While the next federal election is not officially due until February 2004, plans are already underway for
how that election will take place. Every ten years, after a national census, the boundaries of federal
electoral ridings in Canada are reviewed and adjusted as needed. The intention behind the review and
the adjustments is to ensure that every person's vote is roughly proportional to every other person's
vote (that is, that each federal riding has roughly the same number of people), and that some basic
rules about the allocation of seats in parliament between Canada's provinces and territories are
The review and adjustment of federal electoral boundaries is carried out by independent commissions
in each province (as Nunavut, the Northwest Territories and the Yukon each have only one federal
riding, there is no need to review or adjust riding boundaries-the boundaries are the same as the
In reviewing and adjusting the electoral boundaries, the commissioners may take into account the
notion of "community of interests." That is, the Electoral Boundaries Readjustment Act allows for the
possibility of moving beyond geographical criteria when setting electoral boundaries.
Recently, the electoral review commission in New Brunswick has developed an innovative proposal for
ensuring the representation of first nations communities within a single federal riding in the province of
New Brunswick. Under the proposal, all Indian reserves in New Brunswick, no matter what their
location, would be grouped into the single electoral district of Miramichi. The existing Miramichi riding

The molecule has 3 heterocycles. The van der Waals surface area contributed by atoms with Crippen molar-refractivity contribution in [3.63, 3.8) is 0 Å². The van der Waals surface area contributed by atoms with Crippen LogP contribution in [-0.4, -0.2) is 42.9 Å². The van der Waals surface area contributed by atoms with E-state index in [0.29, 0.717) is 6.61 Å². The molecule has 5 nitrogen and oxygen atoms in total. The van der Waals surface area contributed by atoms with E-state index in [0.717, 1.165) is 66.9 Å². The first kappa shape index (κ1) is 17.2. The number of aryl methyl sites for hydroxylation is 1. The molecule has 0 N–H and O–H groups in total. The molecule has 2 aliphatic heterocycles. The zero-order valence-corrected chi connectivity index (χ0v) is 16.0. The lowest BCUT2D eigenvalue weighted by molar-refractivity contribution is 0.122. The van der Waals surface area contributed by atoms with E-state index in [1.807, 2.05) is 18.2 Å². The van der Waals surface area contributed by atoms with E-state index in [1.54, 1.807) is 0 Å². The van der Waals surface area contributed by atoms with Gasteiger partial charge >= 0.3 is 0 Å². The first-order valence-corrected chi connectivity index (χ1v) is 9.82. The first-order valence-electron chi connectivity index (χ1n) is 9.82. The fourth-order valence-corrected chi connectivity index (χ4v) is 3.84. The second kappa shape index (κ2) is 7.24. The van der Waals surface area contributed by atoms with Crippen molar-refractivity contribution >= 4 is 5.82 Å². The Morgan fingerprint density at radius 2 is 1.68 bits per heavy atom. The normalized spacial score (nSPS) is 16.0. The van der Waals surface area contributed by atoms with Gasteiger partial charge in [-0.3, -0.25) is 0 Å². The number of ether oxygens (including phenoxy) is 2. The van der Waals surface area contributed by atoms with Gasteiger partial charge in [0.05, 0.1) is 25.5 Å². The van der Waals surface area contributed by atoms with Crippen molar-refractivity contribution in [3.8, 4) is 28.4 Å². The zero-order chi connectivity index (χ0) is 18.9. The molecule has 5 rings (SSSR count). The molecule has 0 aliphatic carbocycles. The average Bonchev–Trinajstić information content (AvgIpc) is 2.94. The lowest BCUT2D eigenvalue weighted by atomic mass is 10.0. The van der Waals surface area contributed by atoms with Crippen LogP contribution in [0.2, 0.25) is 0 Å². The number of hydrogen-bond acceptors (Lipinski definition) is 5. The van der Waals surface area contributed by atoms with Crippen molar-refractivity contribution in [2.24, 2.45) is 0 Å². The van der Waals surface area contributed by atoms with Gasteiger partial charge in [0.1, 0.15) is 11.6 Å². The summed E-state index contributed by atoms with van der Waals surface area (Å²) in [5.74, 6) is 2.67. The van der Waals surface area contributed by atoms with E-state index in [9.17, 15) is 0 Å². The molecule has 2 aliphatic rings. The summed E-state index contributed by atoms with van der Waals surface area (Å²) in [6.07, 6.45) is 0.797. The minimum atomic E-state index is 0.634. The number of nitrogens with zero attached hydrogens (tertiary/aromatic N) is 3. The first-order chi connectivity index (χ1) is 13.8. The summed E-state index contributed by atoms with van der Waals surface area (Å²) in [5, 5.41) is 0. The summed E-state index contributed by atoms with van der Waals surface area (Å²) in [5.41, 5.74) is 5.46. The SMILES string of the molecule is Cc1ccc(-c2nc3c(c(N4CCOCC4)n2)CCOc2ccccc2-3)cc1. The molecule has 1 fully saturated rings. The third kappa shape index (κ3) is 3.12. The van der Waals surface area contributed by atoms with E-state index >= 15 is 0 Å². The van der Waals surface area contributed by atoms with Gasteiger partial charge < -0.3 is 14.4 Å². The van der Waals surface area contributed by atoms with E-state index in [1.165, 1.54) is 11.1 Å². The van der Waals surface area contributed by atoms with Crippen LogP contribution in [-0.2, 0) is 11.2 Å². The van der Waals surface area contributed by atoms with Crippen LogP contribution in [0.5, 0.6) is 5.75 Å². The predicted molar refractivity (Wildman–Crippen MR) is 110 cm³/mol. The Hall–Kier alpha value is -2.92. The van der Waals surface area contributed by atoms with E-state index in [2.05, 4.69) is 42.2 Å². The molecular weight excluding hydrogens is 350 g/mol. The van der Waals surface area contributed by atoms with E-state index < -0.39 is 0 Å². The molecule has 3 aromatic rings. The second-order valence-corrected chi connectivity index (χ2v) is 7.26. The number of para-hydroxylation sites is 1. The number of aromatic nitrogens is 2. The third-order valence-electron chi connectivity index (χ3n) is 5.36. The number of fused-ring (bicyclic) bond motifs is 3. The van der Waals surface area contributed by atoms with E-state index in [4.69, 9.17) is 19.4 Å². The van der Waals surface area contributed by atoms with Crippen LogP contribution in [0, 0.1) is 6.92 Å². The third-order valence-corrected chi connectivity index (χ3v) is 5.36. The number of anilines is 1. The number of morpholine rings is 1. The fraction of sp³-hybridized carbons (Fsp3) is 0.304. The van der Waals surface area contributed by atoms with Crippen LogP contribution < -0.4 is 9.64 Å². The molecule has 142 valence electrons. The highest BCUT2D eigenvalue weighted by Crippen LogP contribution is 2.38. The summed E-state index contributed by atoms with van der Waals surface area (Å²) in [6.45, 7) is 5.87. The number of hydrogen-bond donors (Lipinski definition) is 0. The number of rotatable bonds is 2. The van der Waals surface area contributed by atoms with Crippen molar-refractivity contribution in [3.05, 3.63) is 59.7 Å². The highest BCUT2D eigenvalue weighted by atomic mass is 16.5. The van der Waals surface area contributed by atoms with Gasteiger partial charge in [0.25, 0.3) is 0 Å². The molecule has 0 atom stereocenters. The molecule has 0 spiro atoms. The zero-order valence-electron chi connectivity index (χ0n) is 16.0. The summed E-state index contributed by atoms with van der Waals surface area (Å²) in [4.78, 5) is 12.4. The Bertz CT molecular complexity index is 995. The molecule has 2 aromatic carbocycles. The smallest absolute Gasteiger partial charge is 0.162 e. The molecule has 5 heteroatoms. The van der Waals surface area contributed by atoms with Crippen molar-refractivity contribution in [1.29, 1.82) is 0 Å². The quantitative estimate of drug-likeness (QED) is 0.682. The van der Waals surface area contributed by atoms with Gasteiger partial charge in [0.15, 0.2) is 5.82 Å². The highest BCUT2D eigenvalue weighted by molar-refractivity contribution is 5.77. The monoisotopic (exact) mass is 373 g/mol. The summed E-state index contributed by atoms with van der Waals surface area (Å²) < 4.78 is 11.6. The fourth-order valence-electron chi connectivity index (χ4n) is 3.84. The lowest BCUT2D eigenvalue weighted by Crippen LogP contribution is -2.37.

has a high proportion of first nation reserves located within its boundaries. Under this proposal, the
remaining reserves would also be grouped into the Miramichi riding.
"Regrouping all Indian reserves in one electoral district would allow the currently dispersed
communities to interface with only one Member of Parliament instead of several as is currently the
case," says the commission. "It would also give strength to these communities because their numbers
would no longer be fragmented."
The proposal, if approved by the House of Commons, would be a first in Canada. However, it has
already attracted some negative publicity. A Globe and Mail editorial piece in mid-August called the
proposal "a flawed response to historic injustice."
The author, Colin Feasby, is a Calgary-based lawyer. His article suggests he is worried about the
precedent this new style of representation might set for other communities than first nations
communities. "...the US experience shows that once the question of race-conscious districting opens
for one group, other groups will advance claims. Can we realistically limit ethnic districting in Canada
to Aboriginal people residing on reserves? Or will we witness a proliferation of claims from different
Hearings on the proposed new electoral district are set for the fall. At that time, Ottawa Watchers may
hear whether first nations people in New Brunswick support this proposal to concentrate their
representation in the federal parliament.